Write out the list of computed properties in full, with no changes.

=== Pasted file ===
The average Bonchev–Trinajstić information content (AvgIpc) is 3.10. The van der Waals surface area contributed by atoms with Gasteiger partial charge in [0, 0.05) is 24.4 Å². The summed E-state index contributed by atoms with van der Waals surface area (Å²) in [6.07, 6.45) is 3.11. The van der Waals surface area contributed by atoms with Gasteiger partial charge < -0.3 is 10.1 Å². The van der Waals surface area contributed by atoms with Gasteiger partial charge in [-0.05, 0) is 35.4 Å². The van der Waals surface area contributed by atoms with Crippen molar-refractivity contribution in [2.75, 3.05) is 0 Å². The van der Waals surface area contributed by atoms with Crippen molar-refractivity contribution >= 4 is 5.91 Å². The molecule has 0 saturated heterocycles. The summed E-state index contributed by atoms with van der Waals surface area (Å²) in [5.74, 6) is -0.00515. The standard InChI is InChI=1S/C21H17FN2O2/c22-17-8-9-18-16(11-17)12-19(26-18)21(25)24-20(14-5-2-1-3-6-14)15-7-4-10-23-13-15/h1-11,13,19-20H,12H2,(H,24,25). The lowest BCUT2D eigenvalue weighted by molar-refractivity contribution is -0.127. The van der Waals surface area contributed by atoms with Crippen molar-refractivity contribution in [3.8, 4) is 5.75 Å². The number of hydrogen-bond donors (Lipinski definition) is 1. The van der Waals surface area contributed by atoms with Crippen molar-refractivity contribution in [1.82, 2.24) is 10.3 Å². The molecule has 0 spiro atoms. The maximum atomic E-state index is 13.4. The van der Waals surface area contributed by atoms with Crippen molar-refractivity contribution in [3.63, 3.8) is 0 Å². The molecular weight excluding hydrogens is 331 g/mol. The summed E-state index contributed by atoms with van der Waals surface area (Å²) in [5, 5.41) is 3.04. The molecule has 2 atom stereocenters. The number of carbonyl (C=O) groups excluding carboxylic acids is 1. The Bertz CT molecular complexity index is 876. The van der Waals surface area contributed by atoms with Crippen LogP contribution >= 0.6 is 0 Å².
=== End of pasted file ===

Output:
The average Bonchev–Trinajstić information content (AvgIpc) is 3.10. The van der Waals surface area contributed by atoms with Gasteiger partial charge in [0, 0.05) is 24.4 Å². The summed E-state index contributed by atoms with van der Waals surface area (Å²) in [6.07, 6.45) is 3.11. The van der Waals surface area contributed by atoms with Gasteiger partial charge < -0.3 is 10.1 Å². The van der Waals surface area contributed by atoms with Gasteiger partial charge in [-0.05, 0) is 35.4 Å². The van der Waals surface area contributed by atoms with Crippen molar-refractivity contribution in [2.75, 3.05) is 0 Å². The van der Waals surface area contributed by atoms with Crippen molar-refractivity contribution >= 4 is 5.91 Å². The molecule has 0 saturated heterocycles. The summed E-state index contributed by atoms with van der Waals surface area (Å²) in [5.74, 6) is -0.00515. The standard InChI is InChI=1S/C21H17FN2O2/c22-17-8-9-18-16(11-17)12-19(26-18)21(25)24-20(14-5-2-1-3-6-14)15-7-4-10-23-13-15/h1-11,13,19-20H,12H2,(H,24,25). The lowest BCUT2D eigenvalue weighted by molar-refractivity contribution is -0.127. The van der Waals surface area contributed by atoms with Crippen molar-refractivity contribution in [3.8, 4) is 5.75 Å². The number of hydrogen-bond donors (Lipinski definition) is 1. The van der Waals surface area contributed by atoms with Crippen molar-refractivity contribution in [1.82, 2.24) is 10.3 Å². The molecule has 0 spiro atoms. The maximum atomic E-state index is 13.4. The van der Waals surface area contributed by atoms with Crippen molar-refractivity contribution in [3.63, 3.8) is 0 Å². The molecular weight excluding hydrogens is 331 g/mol. The summed E-state index contributed by atoms with van der Waals surface area (Å²) in [5, 5.41) is 3.04. The molecule has 2 atom stereocenters. The number of carbonyl (C=O) groups excluding carboxylic acids is 1. The Bertz CT molecular complexity index is 876. The van der Waals surface area contributed by atoms with Crippen LogP contribution >= 0.6 is 0 Å².